I remember my own radio guru, a man by the name of Tom Lane, who used to do a show as an alumni at my first college station, WRBB-FM, at Northeastern University in Boston, Ma. One night, Tom actally connected together hree hours of music to form a love/adventure story. It was done live, ad lib, and with no written preparation. It was genius.
Oh… That was the other key to progressive radio. We put our shows together on the fly, ad lib, no playlists to follow! Sometimes we would pick the artists and perhaps the albums we wanted to play in advance, but I. for one, never knew exactly how I was going to put them all together. Somehow, and more often than not, a sense of intuition led to many synchronistic segues. Many times it felt as if there was some kind of rock ‘n’ roll “muse” programming, and not me! That was an absolutely magical experience.
I remember that Dave Scott, before coming to WLIR had worked for Muzak, the “elevator music” programmers. Muzak had done very intensive research into the aesthetics of programming music. Now their music consisted of Montovanis and the Tijuana Brass playing early Beatles favorites and Antonio Carlos Jobim hits like “the Girl from Ipanema,” but, what they learned, when applied to ANY music, and especially the rock, folk and blues music of the late 60’s and the early 70’s, worked like a charm! An example of a rule would be always to build the tempo of set upwards. Never play a slower song after a moderate or fast song. We used these rules of thumb and it added to the sound of the station immensely. Kudos to Dave!
The closest example to the way we put together music that I can point to in current time is the way good dance dj’s put their music together, although that is mostly centered on beat. Radio today, for the most part, is mostly a juke box of music in one genre with no aesthetic rhyme or reason to the way the music is put together. There are no good segues, nor are good segues even considered to be something desired.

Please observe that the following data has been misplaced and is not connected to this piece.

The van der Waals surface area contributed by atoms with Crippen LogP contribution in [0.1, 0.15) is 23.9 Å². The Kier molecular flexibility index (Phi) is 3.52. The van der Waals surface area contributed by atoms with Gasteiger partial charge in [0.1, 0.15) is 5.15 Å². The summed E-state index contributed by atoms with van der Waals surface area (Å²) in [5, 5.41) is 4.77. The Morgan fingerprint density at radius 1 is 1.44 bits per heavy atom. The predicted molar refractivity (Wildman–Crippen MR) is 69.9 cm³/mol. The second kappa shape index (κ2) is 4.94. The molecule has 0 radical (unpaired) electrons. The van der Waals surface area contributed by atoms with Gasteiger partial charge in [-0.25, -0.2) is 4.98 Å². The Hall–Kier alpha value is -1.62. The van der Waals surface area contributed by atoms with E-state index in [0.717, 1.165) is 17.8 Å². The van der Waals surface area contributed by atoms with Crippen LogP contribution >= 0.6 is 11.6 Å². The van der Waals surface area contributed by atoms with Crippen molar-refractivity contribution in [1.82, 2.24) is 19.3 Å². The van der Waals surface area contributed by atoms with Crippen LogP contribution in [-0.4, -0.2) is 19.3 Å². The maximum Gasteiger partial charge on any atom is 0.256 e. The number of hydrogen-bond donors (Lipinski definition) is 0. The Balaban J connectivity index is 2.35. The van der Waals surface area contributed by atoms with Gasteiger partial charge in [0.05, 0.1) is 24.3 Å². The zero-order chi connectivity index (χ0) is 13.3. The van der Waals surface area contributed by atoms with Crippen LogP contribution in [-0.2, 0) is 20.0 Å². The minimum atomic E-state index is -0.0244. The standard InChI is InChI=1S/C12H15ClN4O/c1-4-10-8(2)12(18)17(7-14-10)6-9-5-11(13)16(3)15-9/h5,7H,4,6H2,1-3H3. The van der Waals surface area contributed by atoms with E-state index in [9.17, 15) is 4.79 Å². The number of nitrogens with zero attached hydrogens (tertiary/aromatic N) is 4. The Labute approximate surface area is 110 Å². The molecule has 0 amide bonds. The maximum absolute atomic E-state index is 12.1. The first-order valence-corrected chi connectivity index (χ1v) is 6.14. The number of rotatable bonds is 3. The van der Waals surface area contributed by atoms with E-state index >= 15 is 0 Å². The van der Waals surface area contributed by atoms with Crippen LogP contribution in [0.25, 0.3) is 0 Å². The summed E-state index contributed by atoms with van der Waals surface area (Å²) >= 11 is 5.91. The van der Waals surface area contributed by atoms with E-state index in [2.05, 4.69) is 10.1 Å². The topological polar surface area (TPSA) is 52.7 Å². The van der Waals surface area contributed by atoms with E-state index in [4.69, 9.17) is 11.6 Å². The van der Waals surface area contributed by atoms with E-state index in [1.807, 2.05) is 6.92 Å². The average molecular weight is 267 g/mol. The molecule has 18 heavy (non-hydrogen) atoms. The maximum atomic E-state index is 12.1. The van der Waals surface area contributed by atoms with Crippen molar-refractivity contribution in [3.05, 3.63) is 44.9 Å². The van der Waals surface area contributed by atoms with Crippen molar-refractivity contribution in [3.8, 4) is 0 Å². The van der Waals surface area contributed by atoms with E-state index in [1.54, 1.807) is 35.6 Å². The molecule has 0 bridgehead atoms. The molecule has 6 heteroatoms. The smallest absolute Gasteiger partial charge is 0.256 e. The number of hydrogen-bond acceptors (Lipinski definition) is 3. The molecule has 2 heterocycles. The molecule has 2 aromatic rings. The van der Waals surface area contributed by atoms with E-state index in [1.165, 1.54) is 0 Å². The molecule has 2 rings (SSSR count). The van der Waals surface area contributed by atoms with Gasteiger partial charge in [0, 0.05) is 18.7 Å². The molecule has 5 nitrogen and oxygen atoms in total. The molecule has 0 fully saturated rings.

Then there was the WLIR Live Concert Series originally produced by My Father’s Place owner, and soon to be Long Island R’n’R Hall of Fame inductee, Michael “Eppy” Epstein! The first concerts were produced live from the Ultrasonic Recording Studios in Hempstead (around the corner from the station). Then the concerts went live from the stage at My Father’s Place in Roslyn. After a time there was a live radio concert every week from the club! Artists ranged from Bruce Springsteen to Captain Beefheart and his Magic Band!
Another element of the LIR “Avant Garde Radio” format was our involvement of the politics of the time. The Vietnam War was raging, many young men from Long Island were coming home in body bags, while others came home psychologically scarred by a war that should never have been waged. Most of the music of the time spoke about the war and our strong desire for a more peaceful society and world.
When the first draft lottery happened, we played it live on the air, but with sound effects of machine guns and bombs, and anti-war songs fading in and out.
Then there was our news department, consisting of late (and great) George Taylor Morris and former ABC-FM Newsman Bill Royster. After a time it was decided that there would not be any scheduled newscasts. If a story pertinent to our audience came over the wire, the news department would coordinate with the DJ on the air, so he/she could pull appropriate music to play before and after the report, and after reading the story there was always a time for the DJ to talk about it with the news guys. This was an innovation in the presentation of news that I have not seen at any other radio station except perhaps Pacifica’s listener sponsored, WBAI in NYC.